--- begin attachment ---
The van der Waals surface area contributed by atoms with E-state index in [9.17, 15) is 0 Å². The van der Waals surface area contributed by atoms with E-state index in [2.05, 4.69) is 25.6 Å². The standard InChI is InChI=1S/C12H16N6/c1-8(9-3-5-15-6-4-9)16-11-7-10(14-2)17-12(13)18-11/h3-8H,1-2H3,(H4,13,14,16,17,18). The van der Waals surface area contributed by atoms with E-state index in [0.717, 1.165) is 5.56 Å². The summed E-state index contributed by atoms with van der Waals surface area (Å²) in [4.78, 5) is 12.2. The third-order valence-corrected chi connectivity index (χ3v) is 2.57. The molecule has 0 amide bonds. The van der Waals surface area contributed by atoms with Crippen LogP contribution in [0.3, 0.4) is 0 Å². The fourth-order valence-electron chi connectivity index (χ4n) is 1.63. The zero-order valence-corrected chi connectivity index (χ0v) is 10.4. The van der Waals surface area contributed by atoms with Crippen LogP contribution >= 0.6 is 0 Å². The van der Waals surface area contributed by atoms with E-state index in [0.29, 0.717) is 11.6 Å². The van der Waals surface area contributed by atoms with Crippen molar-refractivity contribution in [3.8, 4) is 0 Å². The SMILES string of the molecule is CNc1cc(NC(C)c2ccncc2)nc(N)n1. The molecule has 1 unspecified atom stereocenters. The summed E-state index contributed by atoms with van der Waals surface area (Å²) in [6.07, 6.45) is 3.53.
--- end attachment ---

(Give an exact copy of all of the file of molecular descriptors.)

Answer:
The van der Waals surface area contributed by atoms with E-state index in [9.17, 15) is 0 Å². The van der Waals surface area contributed by atoms with E-state index in [2.05, 4.69) is 25.6 Å². The standard InChI is InChI=1S/C12H16N6/c1-8(9-3-5-15-6-4-9)16-11-7-10(14-2)17-12(13)18-11/h3-8H,1-2H3,(H4,13,14,16,17,18). The van der Waals surface area contributed by atoms with E-state index in [0.717, 1.165) is 5.56 Å². The summed E-state index contributed by atoms with van der Waals surface area (Å²) in [4.78, 5) is 12.2. The third-order valence-corrected chi connectivity index (χ3v) is 2.57. The molecule has 0 amide bonds. The van der Waals surface area contributed by atoms with Crippen LogP contribution in [0.3, 0.4) is 0 Å². The fourth-order valence-electron chi connectivity index (χ4n) is 1.63. The zero-order valence-corrected chi connectivity index (χ0v) is 10.4. The van der Waals surface area contributed by atoms with Crippen LogP contribution >= 0.6 is 0 Å². The van der Waals surface area contributed by atoms with E-state index in [0.29, 0.717) is 11.6 Å². The van der Waals surface area contributed by atoms with Crippen molar-refractivity contribution in [3.8, 4) is 0 Å². The SMILES string of the molecule is CNc1cc(NC(C)c2ccncc2)nc(N)n1. The molecule has 1 unspecified atom stereocenters. The summed E-state index contributed by atoms with van der Waals surface area (Å²) in [6.07, 6.45) is 3.53.